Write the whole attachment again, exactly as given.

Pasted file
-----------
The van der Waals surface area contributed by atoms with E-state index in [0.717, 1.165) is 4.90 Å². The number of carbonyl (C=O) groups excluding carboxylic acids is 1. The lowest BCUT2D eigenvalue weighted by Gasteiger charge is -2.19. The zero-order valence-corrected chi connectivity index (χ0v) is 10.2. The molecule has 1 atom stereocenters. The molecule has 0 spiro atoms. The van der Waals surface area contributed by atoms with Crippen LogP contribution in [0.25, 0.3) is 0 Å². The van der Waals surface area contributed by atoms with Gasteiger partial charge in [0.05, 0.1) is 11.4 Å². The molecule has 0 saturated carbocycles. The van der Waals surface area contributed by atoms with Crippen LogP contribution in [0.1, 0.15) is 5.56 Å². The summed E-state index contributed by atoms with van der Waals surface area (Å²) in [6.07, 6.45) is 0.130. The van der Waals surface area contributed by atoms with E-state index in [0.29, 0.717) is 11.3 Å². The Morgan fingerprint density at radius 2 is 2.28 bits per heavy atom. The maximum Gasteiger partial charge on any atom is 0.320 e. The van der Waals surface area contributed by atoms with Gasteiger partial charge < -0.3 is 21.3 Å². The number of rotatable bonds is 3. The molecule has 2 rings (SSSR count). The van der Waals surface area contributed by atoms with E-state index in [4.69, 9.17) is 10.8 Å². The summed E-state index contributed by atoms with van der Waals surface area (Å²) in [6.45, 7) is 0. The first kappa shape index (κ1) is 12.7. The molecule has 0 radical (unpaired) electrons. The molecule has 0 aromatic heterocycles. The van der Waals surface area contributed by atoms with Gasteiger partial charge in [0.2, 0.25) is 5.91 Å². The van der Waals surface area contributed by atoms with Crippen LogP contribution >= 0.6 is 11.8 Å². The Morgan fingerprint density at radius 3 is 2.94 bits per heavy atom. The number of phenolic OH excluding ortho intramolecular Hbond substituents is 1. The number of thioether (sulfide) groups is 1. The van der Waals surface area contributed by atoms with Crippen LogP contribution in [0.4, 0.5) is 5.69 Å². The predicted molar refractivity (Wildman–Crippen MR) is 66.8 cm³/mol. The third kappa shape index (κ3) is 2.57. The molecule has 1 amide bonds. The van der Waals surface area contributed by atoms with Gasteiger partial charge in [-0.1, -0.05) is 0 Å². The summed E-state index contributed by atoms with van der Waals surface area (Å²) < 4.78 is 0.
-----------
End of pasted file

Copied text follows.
The van der Waals surface area contributed by atoms with E-state index in [0.717, 1.165) is 4.90 Å². The number of carbonyl (C=O) groups excluding carboxylic acids is 1. The lowest BCUT2D eigenvalue weighted by Gasteiger charge is -2.19. The zero-order valence-corrected chi connectivity index (χ0v) is 10.2. The molecule has 1 atom stereocenters. The molecule has 0 spiro atoms. The van der Waals surface area contributed by atoms with Crippen LogP contribution in [0.25, 0.3) is 0 Å². The van der Waals surface area contributed by atoms with Gasteiger partial charge in [0.05, 0.1) is 11.4 Å². The molecule has 0 saturated carbocycles. The van der Waals surface area contributed by atoms with Crippen LogP contribution in [0.1, 0.15) is 5.56 Å². The summed E-state index contributed by atoms with van der Waals surface area (Å²) in [6.07, 6.45) is 0.130. The van der Waals surface area contributed by atoms with E-state index in [0.29, 0.717) is 11.3 Å². The Morgan fingerprint density at radius 2 is 2.28 bits per heavy atom. The maximum Gasteiger partial charge on any atom is 0.320 e. The van der Waals surface area contributed by atoms with Gasteiger partial charge < -0.3 is 21.3 Å². The number of rotatable bonds is 3. The molecule has 2 rings (SSSR count). The van der Waals surface area contributed by atoms with E-state index in [4.69, 9.17) is 10.8 Å². The summed E-state index contributed by atoms with van der Waals surface area (Å²) in [6.45, 7) is 0. The first kappa shape index (κ1) is 12.7. The molecule has 0 radical (unpaired) electrons. The molecule has 0 aromatic heterocycles. The van der Waals surface area contributed by atoms with Gasteiger partial charge in [0.2, 0.25) is 5.91 Å². The van der Waals surface area contributed by atoms with Crippen LogP contribution >= 0.6 is 11.8 Å². The Morgan fingerprint density at radius 3 is 2.94 bits per heavy atom. The number of phenolic OH excluding ortho intramolecular Hbond substituents is 1. The number of thioether (sulfide) groups is 1. The van der Waals surface area contributed by atoms with Crippen LogP contribution in [0.4, 0.5) is 5.69 Å². The predicted molar refractivity (Wildman–Crippen MR) is 66.8 cm³/mol. The third kappa shape index (κ3) is 2.57. The molecule has 1 amide bonds. The van der Waals surface area contributed by atoms with Gasteiger partial charge in [-0.1, -0.05) is 0 Å². The summed E-state index contributed by atoms with van der Waals surface area (Å²) < 4.78 is 0.